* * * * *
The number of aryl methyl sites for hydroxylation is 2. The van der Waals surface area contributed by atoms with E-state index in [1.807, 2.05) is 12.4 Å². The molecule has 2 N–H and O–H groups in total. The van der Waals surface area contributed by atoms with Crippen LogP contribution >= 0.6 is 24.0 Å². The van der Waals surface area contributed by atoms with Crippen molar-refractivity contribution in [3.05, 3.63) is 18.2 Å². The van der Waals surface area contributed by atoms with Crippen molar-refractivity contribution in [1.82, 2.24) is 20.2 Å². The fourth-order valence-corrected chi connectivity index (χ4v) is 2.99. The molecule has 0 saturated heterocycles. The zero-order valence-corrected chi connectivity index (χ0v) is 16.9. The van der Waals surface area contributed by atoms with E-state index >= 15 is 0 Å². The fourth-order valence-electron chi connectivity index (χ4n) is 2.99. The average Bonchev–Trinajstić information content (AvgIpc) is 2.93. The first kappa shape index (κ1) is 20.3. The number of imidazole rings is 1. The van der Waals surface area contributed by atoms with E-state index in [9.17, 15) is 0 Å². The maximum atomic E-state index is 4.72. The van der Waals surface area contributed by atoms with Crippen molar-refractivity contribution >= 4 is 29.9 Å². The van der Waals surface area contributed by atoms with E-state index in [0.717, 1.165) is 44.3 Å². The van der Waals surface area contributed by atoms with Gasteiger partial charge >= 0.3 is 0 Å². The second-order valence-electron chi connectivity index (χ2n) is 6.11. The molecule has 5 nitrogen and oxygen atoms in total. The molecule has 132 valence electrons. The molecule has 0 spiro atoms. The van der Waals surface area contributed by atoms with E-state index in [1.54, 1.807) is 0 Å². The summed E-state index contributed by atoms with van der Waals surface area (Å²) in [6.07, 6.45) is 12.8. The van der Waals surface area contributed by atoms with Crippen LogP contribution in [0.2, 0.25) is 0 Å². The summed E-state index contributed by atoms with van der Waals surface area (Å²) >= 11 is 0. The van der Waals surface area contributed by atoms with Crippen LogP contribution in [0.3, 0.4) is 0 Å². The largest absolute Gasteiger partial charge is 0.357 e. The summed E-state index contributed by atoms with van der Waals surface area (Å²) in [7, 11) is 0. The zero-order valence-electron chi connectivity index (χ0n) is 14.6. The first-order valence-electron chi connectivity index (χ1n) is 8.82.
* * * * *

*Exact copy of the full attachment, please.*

The number of aryl methyl sites for hydroxylation is 2. The van der Waals surface area contributed by atoms with E-state index in [1.807, 2.05) is 12.4 Å². The molecule has 2 N–H and O–H groups in total. The van der Waals surface area contributed by atoms with Crippen LogP contribution >= 0.6 is 24.0 Å². The van der Waals surface area contributed by atoms with Crippen molar-refractivity contribution in [3.05, 3.63) is 18.2 Å². The van der Waals surface area contributed by atoms with Crippen molar-refractivity contribution in [1.82, 2.24) is 20.2 Å². The fourth-order valence-corrected chi connectivity index (χ4v) is 2.99. The molecule has 0 saturated heterocycles. The zero-order valence-corrected chi connectivity index (χ0v) is 16.9. The van der Waals surface area contributed by atoms with E-state index >= 15 is 0 Å². The fourth-order valence-electron chi connectivity index (χ4n) is 2.99. The average Bonchev–Trinajstić information content (AvgIpc) is 2.93. The first kappa shape index (κ1) is 20.3. The number of imidazole rings is 1. The van der Waals surface area contributed by atoms with E-state index in [9.17, 15) is 0 Å². The maximum atomic E-state index is 4.72. The van der Waals surface area contributed by atoms with Crippen molar-refractivity contribution >= 4 is 29.9 Å². The van der Waals surface area contributed by atoms with E-state index in [0.717, 1.165) is 44.3 Å². The van der Waals surface area contributed by atoms with Gasteiger partial charge >= 0.3 is 0 Å². The second-order valence-electron chi connectivity index (χ2n) is 6.11. The molecule has 5 nitrogen and oxygen atoms in total. The molecule has 132 valence electrons. The molecule has 0 spiro atoms. The van der Waals surface area contributed by atoms with E-state index in [1.54, 1.807) is 0 Å². The summed E-state index contributed by atoms with van der Waals surface area (Å²) in [6.07, 6.45) is 12.8. The van der Waals surface area contributed by atoms with Crippen LogP contribution in [0.2, 0.25) is 0 Å². The summed E-state index contributed by atoms with van der Waals surface area (Å²) >= 11 is 0. The van der Waals surface area contributed by atoms with Crippen LogP contribution in [0.3, 0.4) is 0 Å². The largest absolute Gasteiger partial charge is 0.357 e. The summed E-state index contributed by atoms with van der Waals surface area (Å²) in [7, 11) is 0. The zero-order valence-electron chi connectivity index (χ0n) is 14.6. The first-order valence-electron chi connectivity index (χ1n) is 8.82.